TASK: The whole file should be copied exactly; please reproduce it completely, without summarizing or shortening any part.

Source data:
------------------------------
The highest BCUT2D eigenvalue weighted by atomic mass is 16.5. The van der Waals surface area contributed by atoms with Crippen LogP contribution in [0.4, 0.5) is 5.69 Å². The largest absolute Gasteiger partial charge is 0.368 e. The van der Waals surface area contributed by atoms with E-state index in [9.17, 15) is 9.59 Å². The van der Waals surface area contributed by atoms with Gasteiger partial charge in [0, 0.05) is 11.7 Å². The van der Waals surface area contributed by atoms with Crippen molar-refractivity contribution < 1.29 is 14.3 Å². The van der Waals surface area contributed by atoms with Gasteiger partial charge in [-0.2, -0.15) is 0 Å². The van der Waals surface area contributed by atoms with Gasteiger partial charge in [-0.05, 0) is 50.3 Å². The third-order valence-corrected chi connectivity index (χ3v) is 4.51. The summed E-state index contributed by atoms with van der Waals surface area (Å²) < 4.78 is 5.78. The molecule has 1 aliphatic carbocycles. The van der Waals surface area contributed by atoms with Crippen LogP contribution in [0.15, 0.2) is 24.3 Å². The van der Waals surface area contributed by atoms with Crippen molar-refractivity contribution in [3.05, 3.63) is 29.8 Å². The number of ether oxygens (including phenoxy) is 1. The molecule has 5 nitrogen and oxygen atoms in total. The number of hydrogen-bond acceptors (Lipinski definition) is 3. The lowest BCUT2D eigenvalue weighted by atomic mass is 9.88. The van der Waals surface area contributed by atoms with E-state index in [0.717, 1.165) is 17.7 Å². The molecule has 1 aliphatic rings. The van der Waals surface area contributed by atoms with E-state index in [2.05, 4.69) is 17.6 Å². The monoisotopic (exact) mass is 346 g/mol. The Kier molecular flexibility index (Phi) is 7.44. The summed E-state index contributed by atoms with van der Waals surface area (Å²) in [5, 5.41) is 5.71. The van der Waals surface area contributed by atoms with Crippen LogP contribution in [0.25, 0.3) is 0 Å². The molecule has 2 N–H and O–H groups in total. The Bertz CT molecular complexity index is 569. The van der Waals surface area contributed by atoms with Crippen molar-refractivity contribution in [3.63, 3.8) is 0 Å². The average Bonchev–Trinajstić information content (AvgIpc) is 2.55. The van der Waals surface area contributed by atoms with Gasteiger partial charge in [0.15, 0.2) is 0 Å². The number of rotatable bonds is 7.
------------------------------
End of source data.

The highest BCUT2D eigenvalue weighted by atomic mass is 16.5. The van der Waals surface area contributed by atoms with Crippen LogP contribution in [0.4, 0.5) is 5.69 Å². The largest absolute Gasteiger partial charge is 0.368 e. The van der Waals surface area contributed by atoms with E-state index in [9.17, 15) is 9.59 Å². The van der Waals surface area contributed by atoms with Gasteiger partial charge in [0, 0.05) is 11.7 Å². The van der Waals surface area contributed by atoms with Crippen molar-refractivity contribution < 1.29 is 14.3 Å². The van der Waals surface area contributed by atoms with Gasteiger partial charge in [-0.2, -0.15) is 0 Å². The van der Waals surface area contributed by atoms with Gasteiger partial charge in [-0.05, 0) is 50.3 Å². The third-order valence-corrected chi connectivity index (χ3v) is 4.51. The summed E-state index contributed by atoms with van der Waals surface area (Å²) < 4.78 is 5.78. The molecule has 1 aliphatic carbocycles. The van der Waals surface area contributed by atoms with Crippen LogP contribution in [0.15, 0.2) is 24.3 Å². The van der Waals surface area contributed by atoms with Crippen molar-refractivity contribution in [3.05, 3.63) is 29.8 Å². The number of ether oxygens (including phenoxy) is 1. The molecule has 5 nitrogen and oxygen atoms in total. The number of hydrogen-bond acceptors (Lipinski definition) is 3. The lowest BCUT2D eigenvalue weighted by atomic mass is 9.88. The van der Waals surface area contributed by atoms with E-state index in [0.717, 1.165) is 17.7 Å². The molecule has 1 aliphatic rings. The van der Waals surface area contributed by atoms with E-state index in [2.05, 4.69) is 17.6 Å². The monoisotopic (exact) mass is 346 g/mol. The Kier molecular flexibility index (Phi) is 7.44. The summed E-state index contributed by atoms with van der Waals surface area (Å²) in [5, 5.41) is 5.71. The van der Waals surface area contributed by atoms with Crippen LogP contribution in [0.25, 0.3) is 0 Å². The molecule has 2 N–H and O–H groups in total. The Bertz CT molecular complexity index is 569. The van der Waals surface area contributed by atoms with Crippen molar-refractivity contribution in [3.63, 3.8) is 0 Å². The average Bonchev–Trinajstić information content (AvgIpc) is 2.55. The van der Waals surface area contributed by atoms with Gasteiger partial charge in [0.15, 0.2) is 0 Å². The number of rotatable bonds is 7.